You call yourself an artist, but is comic art really art? (i.e. does comic art have any real artistic or cultural value?)
Creating comic art can require skill in everything from composition to colour theory. The average comic book contains 124 separate illustrations. That’s quite a workout. A good artist does his or her best to make each panel a mini-masterpiece. Art Spiegelman won a Pulitzer Prize for Maus and, more recently, Joe Sacco won an American Book Award for Palestine, so obviously somebody believes this art form has something valuable to contribute. Comic art is also very much like film in terms of framing a story visually. In recent years we’ve seen a number of film properties snapped up from the comic world. In addition to the obvious superhero properties, we’ve seen films such as From Hell, Ghost World and the upcoming League of Extraordinary Gentlemen. Like film, comics are both an entertainment medium and an art form. In the eyes of critics, the existence of an unpretentious entertainment film like American Pie doesn’t detract from the raw artistic force of a film like Requiem For A Dream. They’re both in the same medium but each serves a different purpose. That kind of variety is healthy.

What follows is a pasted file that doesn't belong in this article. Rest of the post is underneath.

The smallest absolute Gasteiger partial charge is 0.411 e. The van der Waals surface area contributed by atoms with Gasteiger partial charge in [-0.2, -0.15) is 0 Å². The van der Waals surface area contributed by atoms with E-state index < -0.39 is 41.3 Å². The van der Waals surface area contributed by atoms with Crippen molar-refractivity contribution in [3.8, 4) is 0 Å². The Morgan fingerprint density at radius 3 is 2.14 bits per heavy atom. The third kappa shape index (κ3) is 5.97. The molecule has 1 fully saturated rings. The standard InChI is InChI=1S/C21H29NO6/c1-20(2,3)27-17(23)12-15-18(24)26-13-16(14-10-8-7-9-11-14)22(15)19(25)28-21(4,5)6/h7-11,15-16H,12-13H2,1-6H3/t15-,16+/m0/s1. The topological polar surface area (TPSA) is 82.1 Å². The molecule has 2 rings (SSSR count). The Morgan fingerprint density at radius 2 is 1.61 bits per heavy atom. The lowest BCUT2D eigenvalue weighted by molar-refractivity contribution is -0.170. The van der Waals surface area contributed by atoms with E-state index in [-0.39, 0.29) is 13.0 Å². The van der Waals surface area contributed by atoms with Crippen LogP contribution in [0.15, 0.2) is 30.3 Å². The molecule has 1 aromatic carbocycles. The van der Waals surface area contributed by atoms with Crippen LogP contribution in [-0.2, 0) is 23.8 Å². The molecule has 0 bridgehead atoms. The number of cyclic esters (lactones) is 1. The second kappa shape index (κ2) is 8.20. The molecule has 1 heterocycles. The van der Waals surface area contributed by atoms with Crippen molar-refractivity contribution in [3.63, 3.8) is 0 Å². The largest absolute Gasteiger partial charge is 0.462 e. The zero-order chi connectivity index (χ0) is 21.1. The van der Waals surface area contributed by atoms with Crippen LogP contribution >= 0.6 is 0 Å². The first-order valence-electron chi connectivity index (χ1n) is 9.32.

Name three reasons why I should start reading more comic art?
Good question. It’s a vast untapped entertainment resource for a lot of people. I have read comics that made me laugh out loud, that made me cry and that made me question things about the world. A comic can give you everything a good novel or film does. It’s also the cheapest art collection you’ll ever acquire.
What projects are you currently working on?
I have several diverse projects on the drawing board: a couple of darker contemporary pieces, a series of myth adaptations, a May/December romance and, on the completely light side, I’m working with a friend on developing a very funny series of books.
What advice do you have for someone who wants to pursue comic art as a career?
Do it for love. Do it because you have stories to tell and this is the medium you want to use to tell them in. Don’t give up your day job. Expect to live the life of an actor/waiter. Do whatever you need to do to keep making art without sacrificing your integrity.
How do you divide your time?
I do freelance art and design projects throughout the year. During the school year I teach high school part-time. When I’m not doing that, or squeezing in quality time with friends and loved ones, I’m writing, drawing and dreaming up new stories.
The "Barbara Walters" Questions...
What books have you read recently?
I read The Hours a while back, just before I saw the film. I just re-read Larry Young’s non-fiction book True Facts: Comics’ Righteous Anger, and I’m part way through Vancouver At The Dawn, a fictionalized memoir of Sara McLagan, a pioneer journalist and newspaper publisher in turn-of-the-century Vancouver.
Name your two or three all-time favourite books...